Joe Thorn's The Character of the Church: The Marks of God's Obedient People is a simple and rewarding exploration of the question, "What makes a church?" What are those biblical attributes that compose church?
What makes for a true and healthy church can be boiled down to five essentials: (1) the right preaching of Scripture, (2) the proper administration of the ordinances, (3) the development of biblical leadership, (4) the gracious implementation of church discipline, and (5) a clear focus on the mission that Jesus gave the church (p. 13).
And The Character of the Church explores each of those with depth and specificity without utilizing too much theological jargon. Thorn carefully explains what each means and looks like in a healthy church. Some of the finer details around these topics can be controversial. Thorn's approach is never heavy-handed. However, he doesn't back away from difficult topics. He delivers clear answers backed by scripture. Granted, he is Baptist and his explanations are from a Baptist perspective. For example, not everyone will agree with his explanation of why he doesn't practice infant baptism or why he practices immersion. That's his specificity.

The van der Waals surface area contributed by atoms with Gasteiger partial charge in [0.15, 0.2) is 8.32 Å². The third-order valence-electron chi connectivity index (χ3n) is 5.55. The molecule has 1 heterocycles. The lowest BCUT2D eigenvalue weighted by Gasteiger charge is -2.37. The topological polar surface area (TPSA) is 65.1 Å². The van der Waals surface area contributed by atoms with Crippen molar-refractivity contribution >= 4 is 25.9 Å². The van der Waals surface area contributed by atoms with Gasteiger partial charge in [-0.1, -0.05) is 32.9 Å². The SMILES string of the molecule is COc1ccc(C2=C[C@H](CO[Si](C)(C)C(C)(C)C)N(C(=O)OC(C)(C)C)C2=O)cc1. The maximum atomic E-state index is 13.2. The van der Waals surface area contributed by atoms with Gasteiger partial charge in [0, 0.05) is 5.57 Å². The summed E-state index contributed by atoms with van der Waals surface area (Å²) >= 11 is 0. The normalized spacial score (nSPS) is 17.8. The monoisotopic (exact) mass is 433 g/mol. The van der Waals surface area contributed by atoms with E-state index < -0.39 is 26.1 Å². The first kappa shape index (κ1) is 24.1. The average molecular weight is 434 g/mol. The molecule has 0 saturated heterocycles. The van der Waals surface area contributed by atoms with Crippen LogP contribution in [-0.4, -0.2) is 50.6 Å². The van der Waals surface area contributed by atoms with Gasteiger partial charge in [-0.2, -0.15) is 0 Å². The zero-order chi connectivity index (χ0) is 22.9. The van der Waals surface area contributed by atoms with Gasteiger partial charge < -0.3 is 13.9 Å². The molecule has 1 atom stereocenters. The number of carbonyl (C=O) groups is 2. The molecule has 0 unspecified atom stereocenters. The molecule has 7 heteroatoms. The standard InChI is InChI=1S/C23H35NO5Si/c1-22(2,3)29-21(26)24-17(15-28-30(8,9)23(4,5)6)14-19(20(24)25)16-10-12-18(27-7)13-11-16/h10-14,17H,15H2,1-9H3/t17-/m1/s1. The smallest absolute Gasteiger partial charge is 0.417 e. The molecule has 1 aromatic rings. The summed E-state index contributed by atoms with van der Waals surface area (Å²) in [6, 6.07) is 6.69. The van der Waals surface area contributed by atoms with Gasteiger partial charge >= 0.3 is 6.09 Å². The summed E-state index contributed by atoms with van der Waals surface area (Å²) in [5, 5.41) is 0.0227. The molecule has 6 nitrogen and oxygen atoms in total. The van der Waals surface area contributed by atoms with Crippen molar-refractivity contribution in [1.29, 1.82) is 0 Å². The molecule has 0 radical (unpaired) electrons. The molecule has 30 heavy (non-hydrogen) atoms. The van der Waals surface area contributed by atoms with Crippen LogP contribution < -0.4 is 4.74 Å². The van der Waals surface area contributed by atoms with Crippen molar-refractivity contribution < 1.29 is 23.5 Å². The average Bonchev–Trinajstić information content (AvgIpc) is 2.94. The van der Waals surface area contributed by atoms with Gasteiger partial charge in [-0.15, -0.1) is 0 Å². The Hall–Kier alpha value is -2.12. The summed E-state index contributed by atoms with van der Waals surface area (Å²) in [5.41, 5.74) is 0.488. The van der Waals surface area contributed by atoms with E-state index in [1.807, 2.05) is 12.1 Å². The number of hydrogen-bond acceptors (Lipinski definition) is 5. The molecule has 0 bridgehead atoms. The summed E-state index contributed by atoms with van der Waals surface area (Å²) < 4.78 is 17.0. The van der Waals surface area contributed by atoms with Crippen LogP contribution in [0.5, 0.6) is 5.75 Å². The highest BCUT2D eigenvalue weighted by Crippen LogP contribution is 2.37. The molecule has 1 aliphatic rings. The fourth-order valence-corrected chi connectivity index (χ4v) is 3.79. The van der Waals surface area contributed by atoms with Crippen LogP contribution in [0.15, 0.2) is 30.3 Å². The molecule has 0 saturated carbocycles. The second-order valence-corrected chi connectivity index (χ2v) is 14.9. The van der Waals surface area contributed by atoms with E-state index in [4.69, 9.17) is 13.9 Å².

But there's also depth here. In particular, I think the most rewarding section is "Part 4: Discipline Practiced with Grace". Communion discipline has been one of the most neglected areas in studies of the Church (with the most memorable exception being Tom Oden's Corrective Love).
Thorn's Character of the Church is a must-read for pastors and other congregational leaders.
I received a free copy of this book from Moody Publishing in exchange for my honest review here.